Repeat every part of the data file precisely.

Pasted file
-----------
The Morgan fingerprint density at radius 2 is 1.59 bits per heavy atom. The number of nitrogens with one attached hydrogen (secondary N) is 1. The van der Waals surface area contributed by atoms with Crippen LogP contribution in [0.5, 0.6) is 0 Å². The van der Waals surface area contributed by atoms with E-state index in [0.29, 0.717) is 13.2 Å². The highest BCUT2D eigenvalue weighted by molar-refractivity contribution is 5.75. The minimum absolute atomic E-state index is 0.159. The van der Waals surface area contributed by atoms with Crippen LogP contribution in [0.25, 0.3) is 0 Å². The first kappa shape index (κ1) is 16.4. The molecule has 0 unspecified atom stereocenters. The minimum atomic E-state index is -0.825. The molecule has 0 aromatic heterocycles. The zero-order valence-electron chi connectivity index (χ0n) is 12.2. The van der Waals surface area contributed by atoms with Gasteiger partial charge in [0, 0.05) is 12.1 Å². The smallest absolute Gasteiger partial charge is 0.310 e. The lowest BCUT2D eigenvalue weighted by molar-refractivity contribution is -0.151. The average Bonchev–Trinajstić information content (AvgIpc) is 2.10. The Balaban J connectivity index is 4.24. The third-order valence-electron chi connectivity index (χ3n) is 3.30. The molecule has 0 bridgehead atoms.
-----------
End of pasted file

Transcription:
The Morgan fingerprint density at radius 2 is 1.59 bits per heavy atom. The number of nitrogens with one attached hydrogen (secondary N) is 1. The van der Waals surface area contributed by atoms with Crippen LogP contribution in [0.5, 0.6) is 0 Å². The van der Waals surface area contributed by atoms with E-state index in [0.29, 0.717) is 13.2 Å². The highest BCUT2D eigenvalue weighted by molar-refractivity contribution is 5.75. The minimum absolute atomic E-state index is 0.159. The van der Waals surface area contributed by atoms with Crippen LogP contribution in [0.25, 0.3) is 0 Å². The first kappa shape index (κ1) is 16.4. The molecule has 0 unspecified atom stereocenters. The minimum atomic E-state index is -0.825. The molecule has 0 aromatic heterocycles. The zero-order valence-electron chi connectivity index (χ0n) is 12.2. The van der Waals surface area contributed by atoms with Gasteiger partial charge in [0, 0.05) is 12.1 Å². The smallest absolute Gasteiger partial charge is 0.310 e. The lowest BCUT2D eigenvalue weighted by molar-refractivity contribution is -0.151. The average Bonchev–Trinajstić information content (AvgIpc) is 2.10. The Balaban J connectivity index is 4.24. The third-order valence-electron chi connectivity index (χ3n) is 3.30. The molecule has 0 bridgehead atoms.